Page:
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McHardy Financial Update - 21 April 2020


As we continue through these uncertain times all my colleagues at McHardy Financial continue to be on hand to help advise and support you with your financial planning needs.  All our staff are working from home and can be contacted by email or by phone.

 

I have put together a summary of the most recent developments in global markets and economic indicators which are impacting client portfolios:

 

Global share rally flattens: After hitting a low on March 23, global shares have risen by 24%, but had a relatively flat week last week. While there are positives on a 12-month view, markets are vulnerable to a pullback in the short-term.
Economic data could get worse before it gets better: We should not be looking for signs of an economic turnaround in the data yet. We are only just beginning to see the full impact of the sudden stop in activity come through. Over 22 million people have lost their jobs in the US in the last four weeks. That probably adds about 13% to the unemployment rate when it gets reported next month.   Last week saw the first set of US industrial production numbers that reflected life under lockdowns for part of March. It was shocking but not the worst on record. However, it is expected most data to deteriorate again in April which will be the first full month under lockdown in many countries. Even if data next month is the worst ever and eclipses that recorded during the Spanish Flu pandemic or the Great Depression, remember that shareholders still made money in those periods if they stayed invested for 10 years.
Brighter days ahead but it will be patchy:  The direction of economic data will change in the coming weeks as we start to see the positive impact of lockdowns being lifted and economic life resuming.  However, do not expect a rapid return to normality. As fund manager Howard Marks said: “a mere message from government is unlikely to get everyone returning to their former habits, including their jobs (if they have a choice). Instead the reopening of the economy is likely to be gradual and, until a vaccine is perfected or herd immunity is reached, subject to alternating periods of progress and retreat.”   This points to the “U-shaped” recovery as expected by more than half of fund managers in Merrill Lynch’s monthly survey.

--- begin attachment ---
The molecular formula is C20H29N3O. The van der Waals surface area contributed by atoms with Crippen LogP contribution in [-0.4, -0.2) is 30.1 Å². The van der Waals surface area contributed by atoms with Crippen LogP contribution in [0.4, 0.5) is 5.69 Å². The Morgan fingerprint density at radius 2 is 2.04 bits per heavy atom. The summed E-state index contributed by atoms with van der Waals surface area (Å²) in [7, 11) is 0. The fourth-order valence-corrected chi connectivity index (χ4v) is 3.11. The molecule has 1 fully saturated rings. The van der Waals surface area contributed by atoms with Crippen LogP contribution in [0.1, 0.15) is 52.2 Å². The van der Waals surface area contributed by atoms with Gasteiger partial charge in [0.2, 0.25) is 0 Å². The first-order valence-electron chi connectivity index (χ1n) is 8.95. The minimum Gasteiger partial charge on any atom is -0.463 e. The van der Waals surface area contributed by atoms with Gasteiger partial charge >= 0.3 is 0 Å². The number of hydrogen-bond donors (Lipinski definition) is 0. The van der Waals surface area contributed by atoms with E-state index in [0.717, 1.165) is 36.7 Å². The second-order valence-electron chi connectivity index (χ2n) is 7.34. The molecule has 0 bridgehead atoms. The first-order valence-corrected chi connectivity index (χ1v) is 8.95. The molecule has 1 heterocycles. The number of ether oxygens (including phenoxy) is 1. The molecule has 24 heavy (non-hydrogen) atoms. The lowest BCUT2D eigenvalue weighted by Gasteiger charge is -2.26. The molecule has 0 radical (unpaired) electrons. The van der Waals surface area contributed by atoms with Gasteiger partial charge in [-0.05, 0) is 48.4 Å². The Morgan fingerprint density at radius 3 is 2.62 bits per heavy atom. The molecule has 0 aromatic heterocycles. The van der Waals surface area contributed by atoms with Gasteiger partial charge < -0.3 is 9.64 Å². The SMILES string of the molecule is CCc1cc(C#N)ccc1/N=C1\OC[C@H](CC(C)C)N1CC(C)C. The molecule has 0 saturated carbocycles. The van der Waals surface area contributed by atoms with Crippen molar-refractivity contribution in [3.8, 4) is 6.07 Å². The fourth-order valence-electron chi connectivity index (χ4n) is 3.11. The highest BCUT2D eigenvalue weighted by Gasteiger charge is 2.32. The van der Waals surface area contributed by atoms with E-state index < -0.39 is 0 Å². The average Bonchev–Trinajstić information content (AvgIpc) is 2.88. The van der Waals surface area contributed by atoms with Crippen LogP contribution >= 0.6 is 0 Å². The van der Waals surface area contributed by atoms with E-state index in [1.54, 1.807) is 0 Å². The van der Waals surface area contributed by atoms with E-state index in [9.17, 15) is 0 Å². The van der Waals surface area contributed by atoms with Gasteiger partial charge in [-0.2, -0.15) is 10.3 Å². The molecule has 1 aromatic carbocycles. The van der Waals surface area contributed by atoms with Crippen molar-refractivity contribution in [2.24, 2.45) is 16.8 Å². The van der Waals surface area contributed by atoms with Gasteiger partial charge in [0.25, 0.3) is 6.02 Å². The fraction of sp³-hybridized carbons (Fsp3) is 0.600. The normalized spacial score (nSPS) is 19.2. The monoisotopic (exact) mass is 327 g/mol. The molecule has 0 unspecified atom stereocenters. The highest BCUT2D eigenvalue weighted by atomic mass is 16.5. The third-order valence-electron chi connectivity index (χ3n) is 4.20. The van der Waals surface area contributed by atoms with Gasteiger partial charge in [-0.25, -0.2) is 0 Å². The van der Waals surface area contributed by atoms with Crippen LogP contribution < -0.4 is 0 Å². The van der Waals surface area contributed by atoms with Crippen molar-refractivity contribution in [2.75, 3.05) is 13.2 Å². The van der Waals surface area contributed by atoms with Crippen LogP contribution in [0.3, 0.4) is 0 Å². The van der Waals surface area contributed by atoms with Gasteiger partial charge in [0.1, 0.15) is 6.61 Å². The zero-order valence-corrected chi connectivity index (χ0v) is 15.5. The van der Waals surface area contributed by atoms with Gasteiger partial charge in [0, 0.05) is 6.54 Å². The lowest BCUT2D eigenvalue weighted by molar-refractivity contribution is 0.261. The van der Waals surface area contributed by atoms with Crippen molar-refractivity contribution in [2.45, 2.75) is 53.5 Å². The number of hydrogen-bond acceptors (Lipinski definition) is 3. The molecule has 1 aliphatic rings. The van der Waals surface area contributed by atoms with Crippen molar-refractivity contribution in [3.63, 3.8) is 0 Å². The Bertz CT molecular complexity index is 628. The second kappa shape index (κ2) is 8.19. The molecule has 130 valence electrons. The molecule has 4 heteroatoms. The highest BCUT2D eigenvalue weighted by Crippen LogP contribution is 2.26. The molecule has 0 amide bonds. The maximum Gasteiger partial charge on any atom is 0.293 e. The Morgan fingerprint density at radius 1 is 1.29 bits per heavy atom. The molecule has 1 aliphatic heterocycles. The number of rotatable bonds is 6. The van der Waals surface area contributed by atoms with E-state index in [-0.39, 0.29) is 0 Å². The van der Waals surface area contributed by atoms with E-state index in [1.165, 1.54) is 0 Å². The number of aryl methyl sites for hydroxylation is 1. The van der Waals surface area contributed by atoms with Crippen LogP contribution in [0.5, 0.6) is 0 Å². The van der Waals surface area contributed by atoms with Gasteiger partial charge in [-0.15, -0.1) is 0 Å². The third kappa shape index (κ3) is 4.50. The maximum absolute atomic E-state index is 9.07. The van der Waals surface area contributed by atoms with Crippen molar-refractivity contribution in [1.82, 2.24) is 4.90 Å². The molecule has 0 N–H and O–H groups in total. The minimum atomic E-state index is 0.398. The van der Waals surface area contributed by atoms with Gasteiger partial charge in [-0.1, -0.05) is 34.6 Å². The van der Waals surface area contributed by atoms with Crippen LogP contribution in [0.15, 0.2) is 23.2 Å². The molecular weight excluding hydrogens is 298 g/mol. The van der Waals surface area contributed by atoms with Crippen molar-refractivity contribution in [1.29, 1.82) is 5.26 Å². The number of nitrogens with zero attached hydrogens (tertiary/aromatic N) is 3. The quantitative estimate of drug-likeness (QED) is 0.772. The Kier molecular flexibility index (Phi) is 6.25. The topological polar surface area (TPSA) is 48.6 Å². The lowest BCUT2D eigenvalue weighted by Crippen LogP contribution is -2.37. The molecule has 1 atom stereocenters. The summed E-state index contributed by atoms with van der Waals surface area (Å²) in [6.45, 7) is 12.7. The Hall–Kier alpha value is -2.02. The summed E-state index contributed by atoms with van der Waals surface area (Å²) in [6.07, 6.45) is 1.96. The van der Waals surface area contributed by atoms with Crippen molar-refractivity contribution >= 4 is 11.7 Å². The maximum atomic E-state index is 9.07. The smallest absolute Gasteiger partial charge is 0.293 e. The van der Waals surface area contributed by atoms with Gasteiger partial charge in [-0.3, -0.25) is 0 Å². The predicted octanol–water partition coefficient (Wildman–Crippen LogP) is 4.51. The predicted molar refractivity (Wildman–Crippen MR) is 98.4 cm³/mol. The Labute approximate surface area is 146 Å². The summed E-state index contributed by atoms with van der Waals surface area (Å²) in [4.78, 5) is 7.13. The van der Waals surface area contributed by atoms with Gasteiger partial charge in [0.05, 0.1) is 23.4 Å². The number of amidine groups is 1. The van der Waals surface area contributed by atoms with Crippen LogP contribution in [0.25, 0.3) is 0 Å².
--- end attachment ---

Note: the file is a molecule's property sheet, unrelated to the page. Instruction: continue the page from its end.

What are markets looking for: A huge positive for markets has been the policy response, unprecedented in size and scale and including measures to inject liquidity into markets as well as reinforcing the solvency of companies and households. There has been more stimulus from China over this past weekend, with cuts to key interest rates and plans 1trillian yuan in bonds to finance local infrastructure spending. This Thursday, the EU will meet to discuss more stimulus, among including the coronabond/debt sharing plan. If they fail to agree unified action, markets could react negatively. If they agree on some joint action it will send markets an encouraging message. Investors also have a close eye on countries that are easing lockdowns and progress in drug trials.

Oil Price chaos

West Texas Intermediate (the US oi benchmark) fell into negative price territory yesterday for the first time in history.
Demand for oil has been slashed in recent months due to lower levels of travel as a result of the current pandemic.
However, production has not slowed to the same degree. It is expensive to shut down and reopen wells, as such producers tend to run them at a loss unless drops in demand appear long lasting.
This drying up demand and glut of production have crashed the oil price.

 

But why Negative prices?

Today is the day the latest round of US futures contracts on oil expire.

These are agreements made many months in the past obligating the parties to sell or purchase oil at a certain price respectively.